Franz Long has been a farmer in Ludowici for 40 years but he’s never experienced the unlikely bond that has formed between a recently acquired calf and his longtime pet donkey Maybelline.
“I got the calf from a friend of mine who didn’t want it to starve to death,” Long said explaining the calf’s Momma had pushed the baby away and rejected feeding attempts.
“I started to bottle feed the calf for about two or three days and then it started nursing off the donkey,” Long said. “It wouldn’t take the bottle anymore. I quit feeding it and it’s been nursing off the donkey for about three weeks. And the calf is doing good. It’s just one of those things.”
Long said his donkey Maybelline, is eight years old and recently had two babies and therefore she was still lactating. Smokey the calf is now six weeks old and doing well.
“I couldn’t believe it,” Long said. “You don’t see something like this every day. It’s a healthy calf now.”
The longtime farmer said the two have become inseparable sharing the same sleeping quarters and playing throughout his field.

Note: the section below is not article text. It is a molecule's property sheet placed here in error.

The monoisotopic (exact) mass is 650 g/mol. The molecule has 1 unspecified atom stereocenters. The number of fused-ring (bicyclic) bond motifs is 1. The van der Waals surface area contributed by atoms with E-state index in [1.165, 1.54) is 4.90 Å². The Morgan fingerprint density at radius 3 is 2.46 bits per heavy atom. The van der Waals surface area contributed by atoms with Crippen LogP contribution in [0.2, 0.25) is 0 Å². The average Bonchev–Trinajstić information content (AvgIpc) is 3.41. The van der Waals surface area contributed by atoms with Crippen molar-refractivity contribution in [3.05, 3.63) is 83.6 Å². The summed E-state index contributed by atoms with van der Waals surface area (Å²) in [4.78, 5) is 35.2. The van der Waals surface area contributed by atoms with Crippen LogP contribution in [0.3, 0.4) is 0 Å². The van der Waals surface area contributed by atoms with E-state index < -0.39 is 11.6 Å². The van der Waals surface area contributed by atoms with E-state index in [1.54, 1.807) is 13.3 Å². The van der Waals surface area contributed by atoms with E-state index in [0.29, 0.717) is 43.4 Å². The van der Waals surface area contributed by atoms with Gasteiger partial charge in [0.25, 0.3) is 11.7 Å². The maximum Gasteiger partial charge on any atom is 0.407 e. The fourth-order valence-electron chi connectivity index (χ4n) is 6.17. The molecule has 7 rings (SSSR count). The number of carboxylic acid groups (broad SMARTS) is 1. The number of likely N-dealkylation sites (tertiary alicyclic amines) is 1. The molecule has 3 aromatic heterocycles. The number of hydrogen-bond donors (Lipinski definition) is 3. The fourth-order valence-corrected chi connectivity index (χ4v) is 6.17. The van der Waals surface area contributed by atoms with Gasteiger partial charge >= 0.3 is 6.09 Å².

While Smokey and Maybelline are doing well on the farm, several dogs found new homes Aug. 22, during an adoption event held at Petsense in Hinesville. The event was held by the Animal Refuge Foundation (ARF) of Wayne County. They brought in several dogs and puppies, all searching for their fur-ever home.
Samantha Hall adopted Archie to join her family and cat. “We were looking to add to our family,” Hall said. “We have a cat, but we wanted to add a puppy and we didn’t want to just go to a breeder. We wanted to find a dog that needed a home.”
Hall said Archie’s laid-back attitude fits their family’s lifestyle. “I like how relaxed he is,” she said. “That is kind of what we are like at home, just chill and relaxed. So, that definitely drew us in”
ARF Spokesperson Jessica Jones said they brought in half of the 16 dogs they currently have at their Jesup rescue and foster homes. She said it’s important for folks to adopt shelter dogs. Jones said reputable rescues like hers make sure the pets are vaccinated and seen by local Veterinarians. She said shelter volunteers can help match pets with folks to ensure they are being placed in the right homes.
She said most of the pets that are brought in to ARF are pets that have been neglected or abused. She said teams of volunteers work together to rehabilitate the pets and get them ready for adoption. There is a fee to adopt which helps to cover the Veterinarian fees for the adoptable animal.
For more information or to donate or adopt visit: https://arfofwaynecounty.org/